Last night a cabinet minister accused Britain’s most senior judge of defending “our own version of honour killings” as the government clashed with the Law Lords over reforms to the law on murder.
Harriet Harman, the Minister for Equalities, said that the government would not bow to pressure from the judiciary to preserve the age-old law of provocation, despite coming under criticism from Lord Phillips of Worth Matravers, the Senior Law Lord.
“This defence is our own version of honour killings and we are going to outlaw it,” Harman said in an interview with The Observer.
“We have had the discussion, we have had the debate, and we have decided and are not going to bow to judicial protests. I am determined that women should understand that we won’t brook any excuses for domestic violence.”
Defence by provocation is frequently used by men who have murdered their wives, claiming they acted under provocation from infidelity or verbal aggravation. If it can be proved that someone has been “provoked to lose his self-control”, then the charge is downgraded from murder to manslaughter.
This form of defence is deeply problematic. Not only does it transfer blame from the killer to the victim, making it offensive toward the loved-ones of the dead, but because it only applies to murders that happen under the “red mist” of anger it intrinsically favours men and discriminates against the primary victims of domestic abuse: women and children.
On average one in four women in the UK will suffer domestic abuse in their lifetime and two women are killed by a current or former partner every week. More shocking still, some criminologists estimate that domestic violence is up to 140 per cent higher than government statistics suggest.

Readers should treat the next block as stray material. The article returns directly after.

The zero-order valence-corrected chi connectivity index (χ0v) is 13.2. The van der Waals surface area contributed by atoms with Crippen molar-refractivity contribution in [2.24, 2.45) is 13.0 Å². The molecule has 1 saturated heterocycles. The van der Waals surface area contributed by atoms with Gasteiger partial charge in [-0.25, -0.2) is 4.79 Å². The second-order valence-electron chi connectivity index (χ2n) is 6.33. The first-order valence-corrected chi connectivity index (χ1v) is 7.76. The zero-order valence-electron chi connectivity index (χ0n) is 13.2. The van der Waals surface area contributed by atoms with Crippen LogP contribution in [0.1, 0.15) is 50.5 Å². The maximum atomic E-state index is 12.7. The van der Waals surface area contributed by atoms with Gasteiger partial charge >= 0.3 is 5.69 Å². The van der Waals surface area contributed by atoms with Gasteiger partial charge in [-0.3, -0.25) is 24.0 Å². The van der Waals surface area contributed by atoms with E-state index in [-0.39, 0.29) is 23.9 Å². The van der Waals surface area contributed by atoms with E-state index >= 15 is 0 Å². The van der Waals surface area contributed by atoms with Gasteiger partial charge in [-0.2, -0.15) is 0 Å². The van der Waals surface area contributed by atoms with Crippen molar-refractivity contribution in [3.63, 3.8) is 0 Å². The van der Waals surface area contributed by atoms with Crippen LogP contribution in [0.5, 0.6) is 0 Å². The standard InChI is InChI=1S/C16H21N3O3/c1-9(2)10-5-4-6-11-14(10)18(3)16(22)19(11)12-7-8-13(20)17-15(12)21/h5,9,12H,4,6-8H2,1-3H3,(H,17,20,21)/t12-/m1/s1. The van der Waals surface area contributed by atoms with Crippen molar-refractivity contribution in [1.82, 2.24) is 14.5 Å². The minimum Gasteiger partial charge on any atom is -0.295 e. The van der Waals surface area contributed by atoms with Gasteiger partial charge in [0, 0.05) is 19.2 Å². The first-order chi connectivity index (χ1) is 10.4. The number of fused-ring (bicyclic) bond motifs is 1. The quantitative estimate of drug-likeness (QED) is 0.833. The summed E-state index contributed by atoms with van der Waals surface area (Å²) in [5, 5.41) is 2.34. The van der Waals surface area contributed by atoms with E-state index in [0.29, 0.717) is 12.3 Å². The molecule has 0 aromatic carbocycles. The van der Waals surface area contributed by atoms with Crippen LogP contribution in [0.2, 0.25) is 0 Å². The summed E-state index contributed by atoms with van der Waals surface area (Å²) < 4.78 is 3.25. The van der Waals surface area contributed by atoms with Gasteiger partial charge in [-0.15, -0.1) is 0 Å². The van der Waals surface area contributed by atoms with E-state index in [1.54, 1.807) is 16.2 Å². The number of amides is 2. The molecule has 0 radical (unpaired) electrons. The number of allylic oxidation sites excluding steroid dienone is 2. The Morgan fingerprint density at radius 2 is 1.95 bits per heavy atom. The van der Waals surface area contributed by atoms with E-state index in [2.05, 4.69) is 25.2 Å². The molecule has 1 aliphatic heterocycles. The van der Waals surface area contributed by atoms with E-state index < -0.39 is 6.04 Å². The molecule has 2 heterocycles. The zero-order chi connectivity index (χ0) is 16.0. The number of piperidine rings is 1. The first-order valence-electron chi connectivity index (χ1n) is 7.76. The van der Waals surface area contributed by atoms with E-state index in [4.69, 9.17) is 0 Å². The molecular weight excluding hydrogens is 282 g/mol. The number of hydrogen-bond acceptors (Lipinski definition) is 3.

Successful prosecutions for domestic violence rose from 46 per cent in December 2003 to 65 per cent in 2006/7. However, many forms of emotional and psychological abuse are not classified as crimes, although their effects can be as devastating and permanent as any physical scar: 64 per cent of women who have been the victims of domestic abuse experience post-traumatic stress disorder, 48 per cent have depression, and 18 per cent attempt or commit suicide.
Defence by provocation takes no account of the lasting psychological trauma suffered by thousands of victims of domestic violence every day. Because women and children are physically weaker than men, murders committed by victims tend to be premeditated and therefore subject to the full might of the law.
I do not believe that defence by provocation should be outlawed. It is important to acknowledge mitigating circumstances in every case to ensure that justice is served and the sword does not outweigh the scales. Nonetheless, domestic violence remains one of the most complex subjects in Britain today, with most victims suffering 35 assaults before they talk to the police.
If this is to change, the taboo must be tackled and we as a people must be more aware of the deafening silence that surrounds violence behind closed doors.